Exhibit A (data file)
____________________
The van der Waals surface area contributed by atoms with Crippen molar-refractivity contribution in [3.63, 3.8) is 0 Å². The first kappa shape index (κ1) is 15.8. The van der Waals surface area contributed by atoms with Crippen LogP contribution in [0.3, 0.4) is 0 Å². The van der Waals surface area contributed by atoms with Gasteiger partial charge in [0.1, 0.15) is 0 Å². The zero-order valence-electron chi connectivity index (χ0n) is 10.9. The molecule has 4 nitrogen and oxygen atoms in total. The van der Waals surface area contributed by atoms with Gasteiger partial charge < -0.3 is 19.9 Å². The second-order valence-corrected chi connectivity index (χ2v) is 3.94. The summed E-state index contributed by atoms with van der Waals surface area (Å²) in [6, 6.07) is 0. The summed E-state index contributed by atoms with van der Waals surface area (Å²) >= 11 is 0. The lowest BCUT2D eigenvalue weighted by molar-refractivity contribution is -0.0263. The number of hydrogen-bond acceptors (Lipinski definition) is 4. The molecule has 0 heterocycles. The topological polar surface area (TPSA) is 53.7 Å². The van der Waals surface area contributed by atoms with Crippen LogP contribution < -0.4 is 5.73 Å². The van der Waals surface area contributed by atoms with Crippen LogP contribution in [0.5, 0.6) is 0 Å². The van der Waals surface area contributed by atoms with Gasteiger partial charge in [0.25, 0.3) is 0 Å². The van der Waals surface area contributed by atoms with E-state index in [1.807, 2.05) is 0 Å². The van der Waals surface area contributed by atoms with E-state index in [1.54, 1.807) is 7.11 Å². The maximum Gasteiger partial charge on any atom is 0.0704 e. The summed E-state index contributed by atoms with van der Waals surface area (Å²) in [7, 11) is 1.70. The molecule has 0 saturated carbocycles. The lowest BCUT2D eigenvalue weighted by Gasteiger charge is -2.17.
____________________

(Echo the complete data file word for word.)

The van der Waals surface area contributed by atoms with Crippen molar-refractivity contribution in [3.63, 3.8) is 0 Å². The first kappa shape index (κ1) is 15.8. The van der Waals surface area contributed by atoms with Crippen LogP contribution in [0.3, 0.4) is 0 Å². The van der Waals surface area contributed by atoms with Gasteiger partial charge in [0.1, 0.15) is 0 Å². The zero-order valence-electron chi connectivity index (χ0n) is 10.9. The molecule has 4 nitrogen and oxygen atoms in total. The van der Waals surface area contributed by atoms with Gasteiger partial charge < -0.3 is 19.9 Å². The second-order valence-corrected chi connectivity index (χ2v) is 3.94. The summed E-state index contributed by atoms with van der Waals surface area (Å²) in [6, 6.07) is 0. The summed E-state index contributed by atoms with van der Waals surface area (Å²) >= 11 is 0. The lowest BCUT2D eigenvalue weighted by molar-refractivity contribution is -0.0263. The number of hydrogen-bond acceptors (Lipinski definition) is 4. The molecule has 0 heterocycles. The topological polar surface area (TPSA) is 53.7 Å². The van der Waals surface area contributed by atoms with Crippen LogP contribution < -0.4 is 5.73 Å². The van der Waals surface area contributed by atoms with Crippen LogP contribution in [0.5, 0.6) is 0 Å². The van der Waals surface area contributed by atoms with Gasteiger partial charge in [0.25, 0.3) is 0 Å². The van der Waals surface area contributed by atoms with E-state index in [1.807, 2.05) is 0 Å². The van der Waals surface area contributed by atoms with E-state index in [1.54, 1.807) is 7.11 Å². The maximum Gasteiger partial charge on any atom is 0.0704 e. The summed E-state index contributed by atoms with van der Waals surface area (Å²) in [7, 11) is 1.70. The molecule has 0 saturated carbocycles. The lowest BCUT2D eigenvalue weighted by Gasteiger charge is -2.17.